While it has been a while given the current COVID Lockdown in Wales, the only engagement during this time is building up a rifle or reloading ammunition. If you are out of reloading supplies, then rifle tinkering maybe your last option! Different videos are inserted to show evidence, discussion, reviews that illustrate the various points.
In preparation for long distances with a Ruger Precision in 6.5creedmoore the challenge was set to have an optic solution that will deliver performance at 1 mile. The areas impacted by this goal are glass quality, turret reliability/accuracy/repeatability, First Focal Plane, Target sub-tension reticle (etching), accurate parallax with a good range, good field of view at maximum magnification, decent eye relief and of course - an amazing warranty in case something goes wrong.
Additionally, the turret travel vs. zero-stop (vs Zero Lock) feature had to be considered since some newer scopes can reduce the travel by installing a zero-stop ring. To assist with the elevation turret, the RPR comes with a 20MOA rail. The other variable are the scope rings, needing to be reliable with shock and vibe and possibly assisting with additional elevation as well.
Can all of this be done for under £1k? 5years ago, this wouldn’t be possible to have a scope and a set of rings to achieve this for the budget - however, in 2021 we have options to achieve this. Some options will deliver better results when validated.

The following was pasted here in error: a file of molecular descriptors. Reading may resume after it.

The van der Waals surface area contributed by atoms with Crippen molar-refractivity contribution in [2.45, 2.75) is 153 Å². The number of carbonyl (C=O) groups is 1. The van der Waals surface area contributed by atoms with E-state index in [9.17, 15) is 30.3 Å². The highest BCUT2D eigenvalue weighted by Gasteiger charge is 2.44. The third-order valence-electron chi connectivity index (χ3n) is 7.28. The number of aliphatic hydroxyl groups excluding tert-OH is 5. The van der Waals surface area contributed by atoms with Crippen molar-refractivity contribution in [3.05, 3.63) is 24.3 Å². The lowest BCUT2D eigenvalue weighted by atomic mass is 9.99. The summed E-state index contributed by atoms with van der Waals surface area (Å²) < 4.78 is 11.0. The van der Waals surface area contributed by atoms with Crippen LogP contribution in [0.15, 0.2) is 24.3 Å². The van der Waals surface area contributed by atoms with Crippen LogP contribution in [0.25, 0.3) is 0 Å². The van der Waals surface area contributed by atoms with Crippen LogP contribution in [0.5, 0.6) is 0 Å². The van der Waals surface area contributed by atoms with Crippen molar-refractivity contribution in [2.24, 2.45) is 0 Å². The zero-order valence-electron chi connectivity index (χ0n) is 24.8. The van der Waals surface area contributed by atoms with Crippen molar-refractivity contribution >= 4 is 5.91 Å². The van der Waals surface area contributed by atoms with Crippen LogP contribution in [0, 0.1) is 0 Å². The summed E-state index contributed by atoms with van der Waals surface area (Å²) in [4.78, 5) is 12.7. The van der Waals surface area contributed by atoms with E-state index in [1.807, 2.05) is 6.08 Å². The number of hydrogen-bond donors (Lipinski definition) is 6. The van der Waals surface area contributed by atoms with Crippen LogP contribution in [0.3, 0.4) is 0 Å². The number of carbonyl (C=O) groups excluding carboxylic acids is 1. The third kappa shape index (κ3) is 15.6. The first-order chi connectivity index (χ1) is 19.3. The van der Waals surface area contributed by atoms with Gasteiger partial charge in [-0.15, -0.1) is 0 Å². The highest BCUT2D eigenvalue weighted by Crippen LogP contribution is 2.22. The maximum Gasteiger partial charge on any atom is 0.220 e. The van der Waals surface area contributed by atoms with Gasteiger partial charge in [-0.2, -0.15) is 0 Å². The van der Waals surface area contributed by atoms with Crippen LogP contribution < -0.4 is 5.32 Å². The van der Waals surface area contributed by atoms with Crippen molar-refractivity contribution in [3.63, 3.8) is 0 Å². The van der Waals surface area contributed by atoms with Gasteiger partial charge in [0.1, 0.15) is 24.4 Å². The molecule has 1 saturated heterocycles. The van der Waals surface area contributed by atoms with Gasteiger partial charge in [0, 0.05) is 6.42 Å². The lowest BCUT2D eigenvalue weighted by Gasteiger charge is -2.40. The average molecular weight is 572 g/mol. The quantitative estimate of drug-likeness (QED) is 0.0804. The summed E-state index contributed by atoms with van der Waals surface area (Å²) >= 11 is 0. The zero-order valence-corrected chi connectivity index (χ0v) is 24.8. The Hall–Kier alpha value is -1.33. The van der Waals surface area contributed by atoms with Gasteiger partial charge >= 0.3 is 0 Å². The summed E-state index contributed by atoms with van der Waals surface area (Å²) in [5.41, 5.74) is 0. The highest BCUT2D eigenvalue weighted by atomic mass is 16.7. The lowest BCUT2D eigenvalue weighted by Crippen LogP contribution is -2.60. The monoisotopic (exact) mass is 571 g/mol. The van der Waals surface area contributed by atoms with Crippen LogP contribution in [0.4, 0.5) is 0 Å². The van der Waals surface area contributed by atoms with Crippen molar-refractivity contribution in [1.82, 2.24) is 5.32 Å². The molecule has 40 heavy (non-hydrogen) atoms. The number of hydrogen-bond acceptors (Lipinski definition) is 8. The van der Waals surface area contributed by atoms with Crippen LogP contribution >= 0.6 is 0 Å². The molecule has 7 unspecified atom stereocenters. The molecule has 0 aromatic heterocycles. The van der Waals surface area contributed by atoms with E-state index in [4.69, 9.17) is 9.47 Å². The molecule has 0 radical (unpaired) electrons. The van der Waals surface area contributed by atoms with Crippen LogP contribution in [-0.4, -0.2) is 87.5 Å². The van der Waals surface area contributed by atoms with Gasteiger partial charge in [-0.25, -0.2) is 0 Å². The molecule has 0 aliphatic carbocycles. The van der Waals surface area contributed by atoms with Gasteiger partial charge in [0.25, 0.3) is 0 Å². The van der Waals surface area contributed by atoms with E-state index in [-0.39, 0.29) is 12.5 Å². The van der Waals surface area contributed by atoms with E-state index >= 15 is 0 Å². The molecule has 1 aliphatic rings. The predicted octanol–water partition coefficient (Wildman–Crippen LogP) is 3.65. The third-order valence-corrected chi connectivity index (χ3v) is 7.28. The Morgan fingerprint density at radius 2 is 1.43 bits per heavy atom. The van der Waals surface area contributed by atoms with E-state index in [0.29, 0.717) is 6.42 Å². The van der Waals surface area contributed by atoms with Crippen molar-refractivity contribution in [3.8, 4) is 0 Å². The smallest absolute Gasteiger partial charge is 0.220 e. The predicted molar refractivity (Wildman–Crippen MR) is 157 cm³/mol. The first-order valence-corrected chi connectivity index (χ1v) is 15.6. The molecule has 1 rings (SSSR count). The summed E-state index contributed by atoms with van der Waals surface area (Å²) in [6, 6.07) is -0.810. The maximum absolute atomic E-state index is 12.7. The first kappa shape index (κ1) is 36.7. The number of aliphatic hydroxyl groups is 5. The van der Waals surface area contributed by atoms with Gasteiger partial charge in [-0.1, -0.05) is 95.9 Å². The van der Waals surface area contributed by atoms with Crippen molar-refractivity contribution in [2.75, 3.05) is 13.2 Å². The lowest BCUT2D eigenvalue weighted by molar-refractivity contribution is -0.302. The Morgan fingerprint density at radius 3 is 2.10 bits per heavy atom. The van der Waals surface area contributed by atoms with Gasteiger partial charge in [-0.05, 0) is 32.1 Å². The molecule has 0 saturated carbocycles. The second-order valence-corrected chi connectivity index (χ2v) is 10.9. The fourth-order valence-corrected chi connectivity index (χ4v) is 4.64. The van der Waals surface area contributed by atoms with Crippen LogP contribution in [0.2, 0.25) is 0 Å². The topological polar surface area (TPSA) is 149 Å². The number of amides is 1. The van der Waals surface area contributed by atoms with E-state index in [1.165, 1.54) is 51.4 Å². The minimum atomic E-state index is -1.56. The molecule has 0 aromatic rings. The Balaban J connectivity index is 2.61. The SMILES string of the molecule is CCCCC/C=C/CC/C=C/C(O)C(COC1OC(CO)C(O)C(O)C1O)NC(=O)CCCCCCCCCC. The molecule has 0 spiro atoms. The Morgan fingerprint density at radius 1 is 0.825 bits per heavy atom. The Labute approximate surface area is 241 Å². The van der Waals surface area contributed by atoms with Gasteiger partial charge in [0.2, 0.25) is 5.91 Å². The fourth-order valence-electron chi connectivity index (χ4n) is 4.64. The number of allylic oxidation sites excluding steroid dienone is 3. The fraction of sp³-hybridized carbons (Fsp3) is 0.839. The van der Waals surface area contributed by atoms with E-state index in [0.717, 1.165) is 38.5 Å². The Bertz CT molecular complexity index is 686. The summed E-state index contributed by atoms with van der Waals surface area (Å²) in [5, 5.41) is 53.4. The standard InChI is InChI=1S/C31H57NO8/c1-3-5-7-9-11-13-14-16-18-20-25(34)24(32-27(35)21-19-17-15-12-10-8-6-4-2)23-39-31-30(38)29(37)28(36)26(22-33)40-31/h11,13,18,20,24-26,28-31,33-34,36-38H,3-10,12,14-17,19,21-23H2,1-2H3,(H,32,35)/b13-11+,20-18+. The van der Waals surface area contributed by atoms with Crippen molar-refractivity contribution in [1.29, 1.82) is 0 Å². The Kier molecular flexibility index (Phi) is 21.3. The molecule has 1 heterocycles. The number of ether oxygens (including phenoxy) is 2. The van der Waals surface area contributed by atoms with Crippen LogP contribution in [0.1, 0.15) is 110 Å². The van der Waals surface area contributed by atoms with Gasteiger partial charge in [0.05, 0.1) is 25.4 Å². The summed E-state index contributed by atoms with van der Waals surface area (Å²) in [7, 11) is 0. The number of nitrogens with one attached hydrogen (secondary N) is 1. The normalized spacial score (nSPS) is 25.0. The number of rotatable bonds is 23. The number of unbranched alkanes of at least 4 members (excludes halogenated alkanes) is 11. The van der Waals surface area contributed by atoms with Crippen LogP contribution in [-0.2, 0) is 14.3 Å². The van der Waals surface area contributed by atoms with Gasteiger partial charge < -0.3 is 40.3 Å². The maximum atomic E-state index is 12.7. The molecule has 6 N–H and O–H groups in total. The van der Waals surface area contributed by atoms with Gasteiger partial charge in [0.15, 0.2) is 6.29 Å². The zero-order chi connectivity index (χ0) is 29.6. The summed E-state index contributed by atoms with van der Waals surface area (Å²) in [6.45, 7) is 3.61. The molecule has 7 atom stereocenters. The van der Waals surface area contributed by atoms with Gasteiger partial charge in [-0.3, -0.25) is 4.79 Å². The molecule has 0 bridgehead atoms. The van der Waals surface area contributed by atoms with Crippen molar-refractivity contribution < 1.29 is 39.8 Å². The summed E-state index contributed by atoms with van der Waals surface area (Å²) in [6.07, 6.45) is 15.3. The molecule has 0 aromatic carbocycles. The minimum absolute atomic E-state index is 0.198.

The usual suspects:
The traditional high-end scopes come to mind when it comes to glass quality and reliability, requiring big money to see it and then send it. Brands like Schmidt & Bender, Vortex, NightForce, Zeiss, Swarovski, Leupold, Hawke, US Optics and many more come pouring in with their choices. There is no lack of choices in the space of rifle scopes - what is in demand is getting to information to make a good choice.
A lot of the newer generation of scopes for long distance are being configured in First Focal Plane, using a Christmas Tree reticle configuration to spot and correct your misses. Scopes like the Vortex Viper PST Gen II, or the new Strike Eagle are popular choices in this space, priced at £1k and £750 respectively. Provenance on build quality matters, Philippines vs. China on the two aforementioned units, and when you dig into reviews and application of your requirements the flaws start to come out forcing a re-evaluation of your usual choices.